Given time and effort, my friend might turn out to be a great writer. The ideas she came up with during our brainstorming sessions were fantastic, things I never would have thought of. The problem was that she lacked the experience to translate those ideas, and, worse yet, didn’t have the drive to work on it every day. And without that drive, and the understanding that what we do is not easy but requires a serious dedication of time and effort (and a thick skin), it simply won’t happen.

I’m about to undertake another co-writing project on a screenplay. This time, I’ll be working with a friend who has written several scripts, and had one produced. I’ll admit to some trepidation regardless–after all, she is a friend, and nothing can strain a friendship like working together in any field. But I’m hoping that this time things will go more smoothly.

9 thoughts on “Co-Writing Dreams and Nightmares

  1. Boy did this post hit home for me. I tried co-writing once and only once. It was on a screenplay, and both my friend and I were new to the writing gig. I was the picky perfectionist, she was the let’s-get-the-thing-done-and-out-there member of the team.

    But the reason we failed wasn’t just that. We didn’t do our homework starting out–it’s one thing to hash out a plot, but it’s another to agree on goals for when, where, and how the project will be finished. She rushed too much and sacrificed quality of story, I dragged my feet too much and caused us to lose momentum.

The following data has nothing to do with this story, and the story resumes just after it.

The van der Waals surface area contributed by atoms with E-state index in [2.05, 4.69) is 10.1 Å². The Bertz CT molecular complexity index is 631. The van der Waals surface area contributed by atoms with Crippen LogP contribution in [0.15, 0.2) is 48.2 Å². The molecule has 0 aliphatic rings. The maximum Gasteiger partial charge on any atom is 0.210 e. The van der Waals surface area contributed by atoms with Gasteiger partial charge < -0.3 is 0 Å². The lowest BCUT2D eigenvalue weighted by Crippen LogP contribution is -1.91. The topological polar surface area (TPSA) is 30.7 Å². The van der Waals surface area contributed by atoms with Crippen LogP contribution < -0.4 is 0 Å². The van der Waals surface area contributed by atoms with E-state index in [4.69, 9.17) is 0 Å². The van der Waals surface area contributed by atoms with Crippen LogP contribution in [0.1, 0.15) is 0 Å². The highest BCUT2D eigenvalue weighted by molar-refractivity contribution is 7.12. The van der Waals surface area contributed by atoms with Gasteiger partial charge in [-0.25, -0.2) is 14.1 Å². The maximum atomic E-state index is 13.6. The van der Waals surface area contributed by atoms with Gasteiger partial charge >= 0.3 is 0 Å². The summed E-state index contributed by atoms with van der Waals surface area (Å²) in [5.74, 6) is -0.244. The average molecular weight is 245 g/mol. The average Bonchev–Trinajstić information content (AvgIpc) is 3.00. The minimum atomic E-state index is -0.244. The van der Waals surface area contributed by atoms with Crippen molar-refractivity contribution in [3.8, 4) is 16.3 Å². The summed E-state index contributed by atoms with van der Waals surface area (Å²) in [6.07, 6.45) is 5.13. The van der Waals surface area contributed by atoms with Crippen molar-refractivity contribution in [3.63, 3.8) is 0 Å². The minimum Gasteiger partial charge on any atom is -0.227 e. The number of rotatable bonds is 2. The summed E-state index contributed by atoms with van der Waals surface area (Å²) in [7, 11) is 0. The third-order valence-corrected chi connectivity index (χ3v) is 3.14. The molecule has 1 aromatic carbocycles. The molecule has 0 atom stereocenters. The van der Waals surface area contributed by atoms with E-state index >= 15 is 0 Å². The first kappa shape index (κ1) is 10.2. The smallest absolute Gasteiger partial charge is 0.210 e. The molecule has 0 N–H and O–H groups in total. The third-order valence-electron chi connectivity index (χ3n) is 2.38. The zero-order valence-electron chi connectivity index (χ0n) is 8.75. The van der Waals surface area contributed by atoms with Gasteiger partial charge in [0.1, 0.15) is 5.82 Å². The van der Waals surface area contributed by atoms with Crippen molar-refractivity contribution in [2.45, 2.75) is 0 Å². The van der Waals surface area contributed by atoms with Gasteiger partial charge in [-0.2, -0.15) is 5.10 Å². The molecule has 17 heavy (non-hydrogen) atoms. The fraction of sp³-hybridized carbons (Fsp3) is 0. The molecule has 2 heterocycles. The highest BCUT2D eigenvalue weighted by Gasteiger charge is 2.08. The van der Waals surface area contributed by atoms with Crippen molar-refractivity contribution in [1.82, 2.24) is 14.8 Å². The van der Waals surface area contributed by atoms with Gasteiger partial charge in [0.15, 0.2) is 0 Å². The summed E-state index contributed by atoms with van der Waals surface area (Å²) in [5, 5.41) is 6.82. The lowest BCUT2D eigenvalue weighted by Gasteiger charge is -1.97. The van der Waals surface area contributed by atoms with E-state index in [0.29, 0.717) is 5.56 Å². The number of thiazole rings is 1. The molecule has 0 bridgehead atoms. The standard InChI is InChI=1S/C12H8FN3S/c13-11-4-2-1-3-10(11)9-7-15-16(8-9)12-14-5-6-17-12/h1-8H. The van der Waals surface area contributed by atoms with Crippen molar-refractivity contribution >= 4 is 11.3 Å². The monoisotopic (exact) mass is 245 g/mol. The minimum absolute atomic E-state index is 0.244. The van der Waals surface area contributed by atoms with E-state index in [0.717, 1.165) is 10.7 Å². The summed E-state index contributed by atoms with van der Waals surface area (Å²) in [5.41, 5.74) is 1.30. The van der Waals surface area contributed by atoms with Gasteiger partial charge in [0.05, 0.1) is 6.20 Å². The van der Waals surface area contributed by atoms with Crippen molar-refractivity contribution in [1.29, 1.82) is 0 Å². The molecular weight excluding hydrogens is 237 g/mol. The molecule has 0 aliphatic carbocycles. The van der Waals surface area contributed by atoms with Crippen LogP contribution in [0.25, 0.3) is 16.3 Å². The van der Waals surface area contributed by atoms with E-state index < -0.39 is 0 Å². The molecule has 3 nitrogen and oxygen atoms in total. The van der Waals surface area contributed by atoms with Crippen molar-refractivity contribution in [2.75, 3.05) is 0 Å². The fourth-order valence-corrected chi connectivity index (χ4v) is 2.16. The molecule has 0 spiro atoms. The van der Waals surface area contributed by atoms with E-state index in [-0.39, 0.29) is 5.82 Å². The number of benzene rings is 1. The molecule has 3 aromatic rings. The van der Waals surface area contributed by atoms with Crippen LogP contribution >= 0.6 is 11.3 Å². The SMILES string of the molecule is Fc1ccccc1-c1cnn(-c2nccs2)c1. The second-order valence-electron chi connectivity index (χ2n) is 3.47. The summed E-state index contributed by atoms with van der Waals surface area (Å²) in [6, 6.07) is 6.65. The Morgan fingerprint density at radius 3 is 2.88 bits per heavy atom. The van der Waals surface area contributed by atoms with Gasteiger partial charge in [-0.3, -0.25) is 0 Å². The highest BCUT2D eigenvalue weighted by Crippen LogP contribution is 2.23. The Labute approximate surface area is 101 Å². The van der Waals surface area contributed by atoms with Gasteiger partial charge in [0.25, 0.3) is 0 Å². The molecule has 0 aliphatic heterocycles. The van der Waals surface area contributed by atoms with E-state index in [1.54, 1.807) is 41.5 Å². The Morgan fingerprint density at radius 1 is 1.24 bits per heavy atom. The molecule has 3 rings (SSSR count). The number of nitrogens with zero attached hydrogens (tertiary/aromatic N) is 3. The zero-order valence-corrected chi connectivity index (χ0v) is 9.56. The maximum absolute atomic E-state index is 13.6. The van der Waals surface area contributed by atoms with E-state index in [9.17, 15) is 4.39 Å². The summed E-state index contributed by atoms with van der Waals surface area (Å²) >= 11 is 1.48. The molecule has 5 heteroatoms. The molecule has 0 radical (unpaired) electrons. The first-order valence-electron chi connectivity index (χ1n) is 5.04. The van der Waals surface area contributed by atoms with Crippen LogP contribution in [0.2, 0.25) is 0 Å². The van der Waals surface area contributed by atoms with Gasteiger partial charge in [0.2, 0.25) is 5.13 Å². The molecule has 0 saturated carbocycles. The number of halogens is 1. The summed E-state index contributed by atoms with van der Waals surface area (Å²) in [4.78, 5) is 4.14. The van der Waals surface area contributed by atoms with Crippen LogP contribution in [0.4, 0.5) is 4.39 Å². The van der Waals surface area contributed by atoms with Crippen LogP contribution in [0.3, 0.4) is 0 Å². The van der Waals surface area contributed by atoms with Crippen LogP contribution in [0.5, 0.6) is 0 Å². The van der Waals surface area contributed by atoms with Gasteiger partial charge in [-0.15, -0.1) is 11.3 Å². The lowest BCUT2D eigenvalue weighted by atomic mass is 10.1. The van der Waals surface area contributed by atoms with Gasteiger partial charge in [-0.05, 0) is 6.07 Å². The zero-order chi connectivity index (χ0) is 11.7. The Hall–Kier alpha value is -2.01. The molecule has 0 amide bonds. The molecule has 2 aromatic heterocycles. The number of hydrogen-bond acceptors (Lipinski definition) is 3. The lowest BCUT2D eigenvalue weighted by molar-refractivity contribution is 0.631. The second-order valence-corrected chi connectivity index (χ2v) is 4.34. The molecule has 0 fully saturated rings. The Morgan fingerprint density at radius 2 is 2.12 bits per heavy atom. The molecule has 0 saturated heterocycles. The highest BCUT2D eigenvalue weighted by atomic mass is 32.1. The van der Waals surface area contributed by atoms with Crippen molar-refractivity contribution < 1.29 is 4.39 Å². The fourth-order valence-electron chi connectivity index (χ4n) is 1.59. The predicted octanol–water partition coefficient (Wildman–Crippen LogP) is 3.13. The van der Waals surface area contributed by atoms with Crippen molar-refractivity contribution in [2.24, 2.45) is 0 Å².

We limped through 2-3 screenplays over the course of a few years till we called it quits. I’m thankful we’re still good friends. She continues to pursue screenplays, I novels. She’s still a go-getter-make-it-happen. It took me 6 years to pry my hands loose from my novel and submit it to an industry professional.

    Can’t say I’ll NEVER co-write again, but it won’t be till after a LOT of discussion has taken place before hand. When the partnership is chosen carefully and well-planned, I think it must be a beautiful thing.

  2. Co-writting? I can’t get co-reading out of some people. So I would be really scared to try such a thing. I can’t even get heavy reading beta reader volunteers to get through an opening scene for me. Out of 7 people dogging me to try it, only 1 ended up reading it and giving me any feedback, let alone doing an entire book pass.

  3. I don’t ever see myself co-writing anything. I’ve seen some well known authors co-write with their children. I suspect that’s mostly about getting the child’s name on a few books so they don’t have as hard of a time developing their careers as a writer.

  4. Good luck with your new screenplay project, Michelle. Having written 5 novels with the same co-author (and am a third of the way through #6), I know firsthand the bright and dark sides of collaboration. I believe that one of the most important requirements is to make sure both writers are generally at the same level of writing skill. Writing with someone much better than you can be just as toxic as the other way around. Here’s a link to a post I did at TKZ back in 2008 that goes deeper into the subject.